fruticose


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Related to fruticose: foliose

fruticose

[′früd·ə‚kōs]
(biology)
Resembling a shrub; applied especially to lichens. Also known as frutescent.
References in periodicals archive ?
Crustose lichens in the studied area grew less than a millimeter and their height cannot be measured with a ruler, but the mean height of foliose lichens was 15 mm (Standard Error 1.0 mm), and for fruticose it was 82 mm (Standard Error 7.0 mm).
Of the species located during the inventory, 70 (65%) were crustose, 31 (29%) were foliose, and 7 (6%) of were species of Cladonia with polymorphic thalli comprised of a squamulose primary thallus and fruticose secondary thallus.
canariensis Steiner (epiphytic, fruticose, and bushy-like structured lichen) were collected mainly from Pinus pinea Aiton, on a minimum of five to ten trees at each sampling point, and always at a 1-3 m height.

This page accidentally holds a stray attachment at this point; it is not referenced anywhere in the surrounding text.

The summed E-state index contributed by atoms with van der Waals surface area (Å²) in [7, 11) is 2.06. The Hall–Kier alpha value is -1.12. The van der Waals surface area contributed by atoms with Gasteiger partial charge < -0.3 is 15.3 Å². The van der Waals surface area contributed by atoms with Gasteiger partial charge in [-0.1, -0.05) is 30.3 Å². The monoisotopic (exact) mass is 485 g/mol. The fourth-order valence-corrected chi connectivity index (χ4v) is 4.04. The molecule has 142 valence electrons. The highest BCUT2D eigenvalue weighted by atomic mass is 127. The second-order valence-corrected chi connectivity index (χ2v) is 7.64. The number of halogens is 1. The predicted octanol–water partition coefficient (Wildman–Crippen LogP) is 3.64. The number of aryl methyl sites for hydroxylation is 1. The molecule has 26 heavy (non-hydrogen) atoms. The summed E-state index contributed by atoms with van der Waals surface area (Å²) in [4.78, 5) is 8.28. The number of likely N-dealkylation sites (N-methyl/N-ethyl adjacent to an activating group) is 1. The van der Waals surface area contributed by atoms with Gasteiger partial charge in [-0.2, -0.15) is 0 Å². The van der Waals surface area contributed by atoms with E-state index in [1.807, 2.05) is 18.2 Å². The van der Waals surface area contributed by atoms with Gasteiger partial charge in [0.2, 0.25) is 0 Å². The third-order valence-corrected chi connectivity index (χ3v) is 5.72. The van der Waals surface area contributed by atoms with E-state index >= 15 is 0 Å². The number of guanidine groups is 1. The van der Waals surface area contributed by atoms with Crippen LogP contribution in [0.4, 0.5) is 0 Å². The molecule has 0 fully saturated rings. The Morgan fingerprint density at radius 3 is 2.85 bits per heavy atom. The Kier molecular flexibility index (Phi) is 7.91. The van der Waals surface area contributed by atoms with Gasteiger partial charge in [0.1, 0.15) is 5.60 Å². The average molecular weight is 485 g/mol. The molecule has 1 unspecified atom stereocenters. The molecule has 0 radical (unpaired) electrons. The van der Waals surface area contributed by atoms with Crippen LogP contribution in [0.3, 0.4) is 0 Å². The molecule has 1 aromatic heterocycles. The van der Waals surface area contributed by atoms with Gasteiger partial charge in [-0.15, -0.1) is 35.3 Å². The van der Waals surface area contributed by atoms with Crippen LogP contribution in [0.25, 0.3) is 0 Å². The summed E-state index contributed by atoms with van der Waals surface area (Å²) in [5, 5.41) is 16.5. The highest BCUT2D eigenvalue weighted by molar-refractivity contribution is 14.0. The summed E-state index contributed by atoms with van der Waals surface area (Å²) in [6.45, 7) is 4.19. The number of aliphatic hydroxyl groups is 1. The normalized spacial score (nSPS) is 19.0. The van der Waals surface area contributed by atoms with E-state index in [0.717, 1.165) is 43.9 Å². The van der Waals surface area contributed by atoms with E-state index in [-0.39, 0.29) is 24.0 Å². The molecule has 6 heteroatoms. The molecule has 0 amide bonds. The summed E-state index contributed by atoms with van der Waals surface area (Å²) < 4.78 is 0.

The growth form of each lichen was determined: foliose (leaf-like), crustose (crust-like), fruticose (shrub-like) or squamulose (scale-like).
Fruticose lichens are stalked and bushy in appearance.
Lichens may be foliose (leafy); fruticose (shrublike or stalked); or crustose (crust-forming).
Based on the structure of the thallus, lichens have been placed in four major groups: leprose, crustose, foliose, and fruticose. Leprose lichens have the simplest structure, consisting of a loosely woven network of fungal strands (hyphae) within which algal cells are embedded.
Continuing towards the sea, the second horizon contains halophilic lichens, which may be encrusting lichens, such as some yellow or reddish Caloplaca; foliose lichens, such as some Parmelia; or even fruticose lichens, such as some species of the genus Ramalina.
In undisturbed vegetation, pleurocarpous mosses and fruticose lichens were totally dominant, but were virtually absent in the burned plots during the 5-yr observation period.
Near coastal areas, blue oaks are often heavily covered with pendulous, fruticose lichen Ramalina menziesii Tayl.